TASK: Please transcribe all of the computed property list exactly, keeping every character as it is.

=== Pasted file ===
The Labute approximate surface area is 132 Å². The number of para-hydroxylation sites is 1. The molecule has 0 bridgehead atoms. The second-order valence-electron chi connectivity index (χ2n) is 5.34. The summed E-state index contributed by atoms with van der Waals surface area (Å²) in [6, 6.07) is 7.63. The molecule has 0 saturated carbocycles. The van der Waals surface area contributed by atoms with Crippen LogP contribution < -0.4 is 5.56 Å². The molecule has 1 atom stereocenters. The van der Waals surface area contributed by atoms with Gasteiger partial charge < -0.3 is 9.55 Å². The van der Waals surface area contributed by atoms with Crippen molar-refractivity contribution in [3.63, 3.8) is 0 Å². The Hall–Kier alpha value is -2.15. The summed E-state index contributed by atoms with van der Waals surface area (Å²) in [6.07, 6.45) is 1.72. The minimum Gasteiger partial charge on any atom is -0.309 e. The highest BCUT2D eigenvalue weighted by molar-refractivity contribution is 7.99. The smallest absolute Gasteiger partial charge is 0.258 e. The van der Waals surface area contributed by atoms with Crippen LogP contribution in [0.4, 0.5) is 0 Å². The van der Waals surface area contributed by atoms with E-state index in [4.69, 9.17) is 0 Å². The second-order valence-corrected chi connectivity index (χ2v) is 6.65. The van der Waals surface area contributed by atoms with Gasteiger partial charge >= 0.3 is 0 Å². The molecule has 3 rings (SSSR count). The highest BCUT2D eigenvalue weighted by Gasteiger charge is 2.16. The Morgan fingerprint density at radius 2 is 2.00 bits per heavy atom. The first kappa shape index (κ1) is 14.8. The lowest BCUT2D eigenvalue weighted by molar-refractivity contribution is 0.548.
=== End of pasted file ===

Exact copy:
The Labute approximate surface area is 132 Å². The number of para-hydroxylation sites is 1. The molecule has 0 bridgehead atoms. The second-order valence-electron chi connectivity index (χ2n) is 5.34. The summed E-state index contributed by atoms with van der Waals surface area (Å²) in [6, 6.07) is 7.63. The molecule has 0 saturated carbocycles. The van der Waals surface area contributed by atoms with Crippen LogP contribution < -0.4 is 5.56 Å². The molecule has 1 atom stereocenters. The van der Waals surface area contributed by atoms with Gasteiger partial charge < -0.3 is 9.55 Å². The van der Waals surface area contributed by atoms with Crippen molar-refractivity contribution in [3.63, 3.8) is 0 Å². The Hall–Kier alpha value is -2.15. The summed E-state index contributed by atoms with van der Waals surface area (Å²) in [6.07, 6.45) is 1.72. The minimum Gasteiger partial charge on any atom is -0.309 e. The highest BCUT2D eigenvalue weighted by molar-refractivity contribution is 7.99. The smallest absolute Gasteiger partial charge is 0.258 e. The van der Waals surface area contributed by atoms with Crippen LogP contribution in [0.4, 0.5) is 0 Å². The van der Waals surface area contributed by atoms with E-state index in [4.69, 9.17) is 0 Å². The second-order valence-corrected chi connectivity index (χ2v) is 6.65. The van der Waals surface area contributed by atoms with Gasteiger partial charge >= 0.3 is 0 Å². The molecule has 3 rings (SSSR count). The highest BCUT2D eigenvalue weighted by Gasteiger charge is 2.16. The Morgan fingerprint density at radius 2 is 2.00 bits per heavy atom. The first kappa shape index (κ1) is 14.8. The lowest BCUT2D eigenvalue weighted by molar-refractivity contribution is 0.548.